Often, social media argument points come and go before they take root and fester. Those that don’t gain traction fade away into the night, as they should. Others linger and mutate and grow until they can’t be ignored any longer. Some of those hot takes should also disappear; but, alas, one of these has evolved into a full blown “thing” and as per the usual suspects making bad faith arguments, the whole topic has turned into yet another cudgel with which to beat marginalized writers over the head. Most specifically, Black horror creators.
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Just about anyone who hangs around horror writing Twitter has heard some variation of the “Black trauma on screen/in writing is evil and should be exorcized” talking points. At the risk of being redundant—yes, I’ll probably make this disclaimer every time I decide to say something to the public because I refuse to waste time on arguing personal opinions: there isn’t much basis for argument within those—everyone is entitled to like and dislike whatever they want. But when the thing folks decide they don’t want gets in the way of honest and authentic expression by Black creators, real damage can be done to how much content by Black creators actually makes it into books and onto screens.
And I’m of the mind that this damage is intentional on the part of a large group of the folks yelling into the microphone on this. They want to put further limitations and gatekeeping in the way of more Black stories being told by Black creators. The scant few produced each year are already too many for these folks—putting up more barriers can decrease that few to almost none, like in the “good old days”. Other folks buy into this idea and hop on the “We shouldn’t be showing Black trauma porn in the glorification of Black suffering” train and might think they’re doing a societal good. There are a few issues with both iterations of this take, however, as any censorship on these topics won’t likely play out the way the folks in the second group think it will.
Horror is a genre that’s largely defined by what frightens us or makes us uncomfortable. Horror isn’t about bunnies and unicorns, unless those critters are going to go rogue and create a human flesh-eating group amongst themselves, for example. The central idea of horror is to show those things that are horrific or discomfiting. Whether this is subtle, quiet horror or in your face, graphic splatter horror, the entire genre is built on discomfort of varying degrees. Advocating that only happy and uplifting topics and experiences be depicted in horror medium negates the tropes and foundation of the genre. Horror ain’t about happy feelings in the air and everywhere, like Brother Frankie Beverly and Maze preach.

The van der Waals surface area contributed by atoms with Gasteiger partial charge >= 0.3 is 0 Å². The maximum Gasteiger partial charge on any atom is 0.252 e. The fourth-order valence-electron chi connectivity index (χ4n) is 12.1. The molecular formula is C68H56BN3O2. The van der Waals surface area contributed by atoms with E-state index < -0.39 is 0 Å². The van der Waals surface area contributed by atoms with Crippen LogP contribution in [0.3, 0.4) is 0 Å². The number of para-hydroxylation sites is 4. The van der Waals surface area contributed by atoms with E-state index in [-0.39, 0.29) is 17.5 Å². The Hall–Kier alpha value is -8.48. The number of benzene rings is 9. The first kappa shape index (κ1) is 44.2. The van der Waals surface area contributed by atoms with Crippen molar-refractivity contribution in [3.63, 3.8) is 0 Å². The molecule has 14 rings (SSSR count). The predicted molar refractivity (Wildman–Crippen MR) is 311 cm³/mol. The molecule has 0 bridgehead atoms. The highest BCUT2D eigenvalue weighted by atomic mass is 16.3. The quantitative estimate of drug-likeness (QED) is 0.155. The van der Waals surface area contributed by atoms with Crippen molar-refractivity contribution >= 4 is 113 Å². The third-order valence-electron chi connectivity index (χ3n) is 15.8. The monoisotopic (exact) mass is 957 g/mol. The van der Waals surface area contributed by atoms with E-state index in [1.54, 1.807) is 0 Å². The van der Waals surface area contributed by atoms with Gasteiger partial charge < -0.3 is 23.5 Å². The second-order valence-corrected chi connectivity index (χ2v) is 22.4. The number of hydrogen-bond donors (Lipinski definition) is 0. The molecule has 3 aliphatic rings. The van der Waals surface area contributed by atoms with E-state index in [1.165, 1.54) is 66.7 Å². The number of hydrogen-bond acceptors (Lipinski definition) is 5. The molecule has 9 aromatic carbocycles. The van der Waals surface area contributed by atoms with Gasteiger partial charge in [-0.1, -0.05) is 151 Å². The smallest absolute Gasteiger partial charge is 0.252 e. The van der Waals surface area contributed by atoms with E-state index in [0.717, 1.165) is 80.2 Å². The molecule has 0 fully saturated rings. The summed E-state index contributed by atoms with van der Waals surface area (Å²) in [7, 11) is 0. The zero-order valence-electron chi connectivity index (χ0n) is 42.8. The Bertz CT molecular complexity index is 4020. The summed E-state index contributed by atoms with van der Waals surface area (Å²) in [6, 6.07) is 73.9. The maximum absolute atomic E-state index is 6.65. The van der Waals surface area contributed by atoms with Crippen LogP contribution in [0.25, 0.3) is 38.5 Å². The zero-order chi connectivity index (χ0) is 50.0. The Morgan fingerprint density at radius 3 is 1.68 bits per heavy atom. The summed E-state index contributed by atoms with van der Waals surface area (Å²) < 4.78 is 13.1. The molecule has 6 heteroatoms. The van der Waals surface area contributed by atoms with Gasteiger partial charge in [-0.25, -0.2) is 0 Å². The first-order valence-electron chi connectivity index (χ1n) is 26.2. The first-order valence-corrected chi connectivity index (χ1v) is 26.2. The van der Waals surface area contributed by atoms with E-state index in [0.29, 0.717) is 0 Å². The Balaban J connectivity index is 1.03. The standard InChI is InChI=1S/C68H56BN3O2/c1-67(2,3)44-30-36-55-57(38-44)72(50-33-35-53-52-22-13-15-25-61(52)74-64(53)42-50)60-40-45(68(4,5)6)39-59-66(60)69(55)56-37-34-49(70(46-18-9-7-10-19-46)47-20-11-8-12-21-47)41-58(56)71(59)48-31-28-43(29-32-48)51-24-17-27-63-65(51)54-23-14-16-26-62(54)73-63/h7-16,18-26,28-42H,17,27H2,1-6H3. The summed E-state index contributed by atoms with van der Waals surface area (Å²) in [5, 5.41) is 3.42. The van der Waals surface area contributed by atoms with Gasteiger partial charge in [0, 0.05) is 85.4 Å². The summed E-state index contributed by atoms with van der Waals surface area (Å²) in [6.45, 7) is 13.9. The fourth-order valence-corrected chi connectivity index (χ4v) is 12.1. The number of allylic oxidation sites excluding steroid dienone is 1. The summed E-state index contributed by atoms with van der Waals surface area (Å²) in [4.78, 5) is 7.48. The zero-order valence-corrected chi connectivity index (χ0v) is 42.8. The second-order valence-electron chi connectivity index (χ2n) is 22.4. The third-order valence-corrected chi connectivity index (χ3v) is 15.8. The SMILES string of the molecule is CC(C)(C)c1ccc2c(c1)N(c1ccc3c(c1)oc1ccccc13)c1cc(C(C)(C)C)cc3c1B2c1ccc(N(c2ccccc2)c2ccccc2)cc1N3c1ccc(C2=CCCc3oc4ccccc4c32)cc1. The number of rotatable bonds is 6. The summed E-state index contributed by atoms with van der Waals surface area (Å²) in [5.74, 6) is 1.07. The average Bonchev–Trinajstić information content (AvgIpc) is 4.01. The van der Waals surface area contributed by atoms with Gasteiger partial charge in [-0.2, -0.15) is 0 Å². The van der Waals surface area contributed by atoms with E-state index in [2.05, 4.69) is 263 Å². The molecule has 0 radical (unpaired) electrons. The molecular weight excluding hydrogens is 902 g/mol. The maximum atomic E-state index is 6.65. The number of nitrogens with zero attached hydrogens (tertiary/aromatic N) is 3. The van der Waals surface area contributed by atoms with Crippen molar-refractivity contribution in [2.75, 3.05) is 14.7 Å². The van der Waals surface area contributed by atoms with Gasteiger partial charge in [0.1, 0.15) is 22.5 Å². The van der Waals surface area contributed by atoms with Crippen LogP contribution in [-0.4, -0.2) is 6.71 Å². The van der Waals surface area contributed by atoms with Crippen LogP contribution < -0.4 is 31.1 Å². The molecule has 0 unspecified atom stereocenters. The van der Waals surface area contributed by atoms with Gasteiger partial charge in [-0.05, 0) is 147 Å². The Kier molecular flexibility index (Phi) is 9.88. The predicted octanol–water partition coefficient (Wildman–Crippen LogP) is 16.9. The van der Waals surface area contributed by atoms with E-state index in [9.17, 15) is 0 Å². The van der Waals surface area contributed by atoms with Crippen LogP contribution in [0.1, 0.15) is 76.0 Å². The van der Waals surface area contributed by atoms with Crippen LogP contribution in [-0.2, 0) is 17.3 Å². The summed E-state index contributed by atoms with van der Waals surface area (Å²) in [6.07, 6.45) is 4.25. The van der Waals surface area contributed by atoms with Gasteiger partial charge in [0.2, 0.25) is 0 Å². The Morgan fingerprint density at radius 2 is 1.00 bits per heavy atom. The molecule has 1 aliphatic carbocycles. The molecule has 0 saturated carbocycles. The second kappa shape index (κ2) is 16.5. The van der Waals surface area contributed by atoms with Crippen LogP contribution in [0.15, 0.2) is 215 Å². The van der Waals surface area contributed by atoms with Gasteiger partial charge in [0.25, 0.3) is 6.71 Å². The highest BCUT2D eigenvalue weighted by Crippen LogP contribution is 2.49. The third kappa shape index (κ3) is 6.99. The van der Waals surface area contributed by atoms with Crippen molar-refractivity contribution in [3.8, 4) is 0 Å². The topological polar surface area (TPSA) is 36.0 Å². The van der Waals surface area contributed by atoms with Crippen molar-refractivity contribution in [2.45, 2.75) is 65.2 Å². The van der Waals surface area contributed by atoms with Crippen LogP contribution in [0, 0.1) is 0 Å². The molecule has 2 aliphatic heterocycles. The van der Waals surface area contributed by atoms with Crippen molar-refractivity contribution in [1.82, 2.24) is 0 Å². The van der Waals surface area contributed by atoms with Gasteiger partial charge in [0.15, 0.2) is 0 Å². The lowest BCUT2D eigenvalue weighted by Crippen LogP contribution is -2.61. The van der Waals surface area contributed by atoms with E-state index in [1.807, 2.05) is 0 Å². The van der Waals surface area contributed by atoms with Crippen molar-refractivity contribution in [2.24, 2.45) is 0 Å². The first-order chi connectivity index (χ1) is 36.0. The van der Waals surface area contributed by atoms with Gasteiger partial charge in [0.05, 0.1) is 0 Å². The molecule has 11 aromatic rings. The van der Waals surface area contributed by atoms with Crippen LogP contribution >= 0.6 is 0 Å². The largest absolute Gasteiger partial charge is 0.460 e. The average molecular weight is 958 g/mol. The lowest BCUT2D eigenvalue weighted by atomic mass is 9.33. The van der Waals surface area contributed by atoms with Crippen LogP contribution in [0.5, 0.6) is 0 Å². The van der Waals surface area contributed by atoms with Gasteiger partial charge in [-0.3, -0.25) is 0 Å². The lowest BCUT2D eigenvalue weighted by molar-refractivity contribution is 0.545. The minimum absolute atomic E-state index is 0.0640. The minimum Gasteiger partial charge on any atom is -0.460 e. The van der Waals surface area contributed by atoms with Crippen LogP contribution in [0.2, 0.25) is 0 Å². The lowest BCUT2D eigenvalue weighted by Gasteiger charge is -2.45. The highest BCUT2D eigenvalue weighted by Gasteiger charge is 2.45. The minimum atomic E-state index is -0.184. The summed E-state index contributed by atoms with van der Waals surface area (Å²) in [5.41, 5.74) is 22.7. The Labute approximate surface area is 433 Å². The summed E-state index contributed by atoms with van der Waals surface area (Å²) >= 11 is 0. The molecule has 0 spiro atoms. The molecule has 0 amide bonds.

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Slavery is an unfortunate fact of history that serves as a factual foundation for some horror media. It’s big brother, racism, is also a horrific fact of past and current experiences for large numbers of Black people. Poverty is a close runner up. Blocking depictions of slavery, racism, or even poverty from horror media negates real history. It also contributes to the further erasure of these experiences even as they continue to happen in real time. Can horror work be created without showing these facts on screen? Absolutely. But should the horror genre reject these depictions in favor of lighter, feel-good content?
Well, now, that’s a whole other conversation.
Speaking for myself as a Black horror creator, my personal experiences include a variety of upsetting circumstances/facts: slavery, racism, sexism, abuse, rape, and poverty, to name a few. I find inspiration in writing about these experiences because I find they fit in perfectly with the underlying theme of creating discomfort in works of horror while also bringing awareness to these issues—and some modicum of justice in the stories I create which doesn’t often happen in real life. These things happened to me. Are happening to me. To tell me I can’t write about them because it’s only trauma porn and shows Black people suffering invalidates them as my personal experiences. Without the motivation I gain from these ills, I’d scramble about for other things to write about that wouldn’t be as authentic. I can certainly write things that are less upsetting to other folks. I could also mute the genuine pain I feel from these circumstances so my work is more palatable to audiences. So, do I stop writing about my authentic Black experiences?